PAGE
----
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Conditionals in English

In the English language, like in many other languages, there are conditional sentences. They can express both real and unrealistic conditions. The «if» conjunction helps make a conditional sentence in English.

The types of conditional sentences

There are 4 types of conditional sentences — Zero type, the First, the Second and the Third conditionals. Also, mixed type sentences are mentioned in a separate rule.

Zero Conditional

Application: are used to emphasize truthfulness or simply to express a scientific fact or obvious statements. You can also use them to indicate instructions and orders.

Conditions: real — events can happen. Since the sentence is 100% true and real, you must use the Present Simple of the verb. Also, in this type of a sentence, the «if» conjunction can be replaced with «when».


[If + Present Simple] + [Present Simple]
If you heat water, it boils.
If you wear glasses, you see better.

The First Conditional

Application: Sentences of this type can refer to both the present and the future, since we are talking about events that take place in the present, or under certain conditions may occur in the future.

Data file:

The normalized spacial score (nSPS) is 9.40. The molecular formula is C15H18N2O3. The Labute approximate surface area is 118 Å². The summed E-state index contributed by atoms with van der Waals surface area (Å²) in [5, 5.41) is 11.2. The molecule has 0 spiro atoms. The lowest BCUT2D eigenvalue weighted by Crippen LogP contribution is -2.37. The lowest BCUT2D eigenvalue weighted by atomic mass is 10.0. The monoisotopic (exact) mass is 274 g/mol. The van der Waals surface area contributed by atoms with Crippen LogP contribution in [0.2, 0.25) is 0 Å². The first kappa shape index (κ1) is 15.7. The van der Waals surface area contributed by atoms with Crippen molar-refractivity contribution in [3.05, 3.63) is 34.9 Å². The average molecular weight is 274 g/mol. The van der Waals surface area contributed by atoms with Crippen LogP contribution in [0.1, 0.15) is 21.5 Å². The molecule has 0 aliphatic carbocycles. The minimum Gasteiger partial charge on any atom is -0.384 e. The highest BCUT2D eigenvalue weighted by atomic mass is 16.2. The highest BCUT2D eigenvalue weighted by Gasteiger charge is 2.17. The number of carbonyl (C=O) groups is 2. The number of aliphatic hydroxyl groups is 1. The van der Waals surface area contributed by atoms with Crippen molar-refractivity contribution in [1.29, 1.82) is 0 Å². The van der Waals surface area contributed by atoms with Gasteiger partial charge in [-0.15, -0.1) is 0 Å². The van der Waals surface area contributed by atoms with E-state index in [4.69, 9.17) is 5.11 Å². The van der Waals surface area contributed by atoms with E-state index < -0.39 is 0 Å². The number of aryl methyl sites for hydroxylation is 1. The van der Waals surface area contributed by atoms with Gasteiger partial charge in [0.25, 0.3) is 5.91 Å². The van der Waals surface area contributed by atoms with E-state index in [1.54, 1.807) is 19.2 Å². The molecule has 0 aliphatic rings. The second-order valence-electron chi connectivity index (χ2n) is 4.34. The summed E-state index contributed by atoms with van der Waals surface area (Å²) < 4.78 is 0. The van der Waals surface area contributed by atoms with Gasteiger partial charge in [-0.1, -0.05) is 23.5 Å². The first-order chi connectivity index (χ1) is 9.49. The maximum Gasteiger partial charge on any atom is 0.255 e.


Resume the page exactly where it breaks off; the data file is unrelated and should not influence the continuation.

Conditions: real — events can happen in the present and in the future.


[If + Present Simple] + [Future Simple]
If you buy a car, you will go to work in time.
If you wear glasses, you will look perfect.

The Second Conditional

Application: «unreal present» — this is the name of this type of conditional sentences, because it reflects an unreal situation, related to the present or future time. Also, sentences of the second type can be used when you want to give advice to someone.

Conditions: virtually unrealistic, the probability of such a situation is very small, but it is not excluded by 100%.


[If + Past Simple] + [would / could / should + verb]
If I were an actress, I would get an Oscar.
If you were a millionaire, you could buy Lamborghini.

The Third Conditional

Application: we use this type of conditional sentences when talking about events that could happen, but did not happen. Also, such sentences are called «the unreal past»; more often these phrases transfer a regret about what took place or did not happen. Also, we use this type of sentences if we want to criticize actions taken in the past.

Conditions: unrealistic, because events happened in the past and they cannot be changed anymore.


[If + Past Perfect] + [would / could / should + have + V3 / -ed]
If you had been prepared for this exam, you would have passed it.
If you had not forgotten your iPhone here, it would not have been stolen.